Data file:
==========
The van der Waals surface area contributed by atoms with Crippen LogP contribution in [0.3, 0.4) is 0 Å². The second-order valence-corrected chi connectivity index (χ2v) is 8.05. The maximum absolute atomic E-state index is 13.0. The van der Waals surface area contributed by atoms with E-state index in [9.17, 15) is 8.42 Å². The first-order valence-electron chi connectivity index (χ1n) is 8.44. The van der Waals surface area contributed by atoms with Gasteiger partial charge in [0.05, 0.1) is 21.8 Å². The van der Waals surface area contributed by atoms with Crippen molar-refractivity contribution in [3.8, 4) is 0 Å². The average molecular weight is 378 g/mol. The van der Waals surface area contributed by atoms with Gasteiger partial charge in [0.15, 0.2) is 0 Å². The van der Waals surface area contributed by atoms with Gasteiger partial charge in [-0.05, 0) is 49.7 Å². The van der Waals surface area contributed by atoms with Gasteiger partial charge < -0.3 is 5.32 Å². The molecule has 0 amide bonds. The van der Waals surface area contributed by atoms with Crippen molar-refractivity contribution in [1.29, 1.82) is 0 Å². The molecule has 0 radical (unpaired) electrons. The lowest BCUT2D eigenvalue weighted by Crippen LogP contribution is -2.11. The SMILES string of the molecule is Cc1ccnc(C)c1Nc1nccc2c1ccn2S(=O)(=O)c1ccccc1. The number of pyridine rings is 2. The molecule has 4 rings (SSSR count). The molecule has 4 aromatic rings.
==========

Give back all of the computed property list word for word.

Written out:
The van der Waals surface area contributed by atoms with Crippen LogP contribution in [0.3, 0.4) is 0 Å². The second-order valence-corrected chi connectivity index (χ2v) is 8.05. The maximum absolute atomic E-state index is 13.0. The van der Waals surface area contributed by atoms with E-state index in [9.17, 15) is 8.42 Å². The first-order valence-electron chi connectivity index (χ1n) is 8.44. The van der Waals surface area contributed by atoms with Gasteiger partial charge in [0.05, 0.1) is 21.8 Å². The van der Waals surface area contributed by atoms with Crippen molar-refractivity contribution in [3.8, 4) is 0 Å². The average molecular weight is 378 g/mol. The van der Waals surface area contributed by atoms with Gasteiger partial charge in [0.15, 0.2) is 0 Å². The van der Waals surface area contributed by atoms with Gasteiger partial charge in [-0.05, 0) is 49.7 Å². The van der Waals surface area contributed by atoms with Gasteiger partial charge < -0.3 is 5.32 Å². The molecule has 0 amide bonds. The van der Waals surface area contributed by atoms with Crippen molar-refractivity contribution in [1.29, 1.82) is 0 Å². The molecule has 0 radical (unpaired) electrons. The lowest BCUT2D eigenvalue weighted by Crippen LogP contribution is -2.11. The SMILES string of the molecule is Cc1ccnc(C)c1Nc1nccc2c1ccn2S(=O)(=O)c1ccccc1. The number of pyridine rings is 2. The molecule has 4 rings (SSSR count). The molecule has 4 aromatic rings.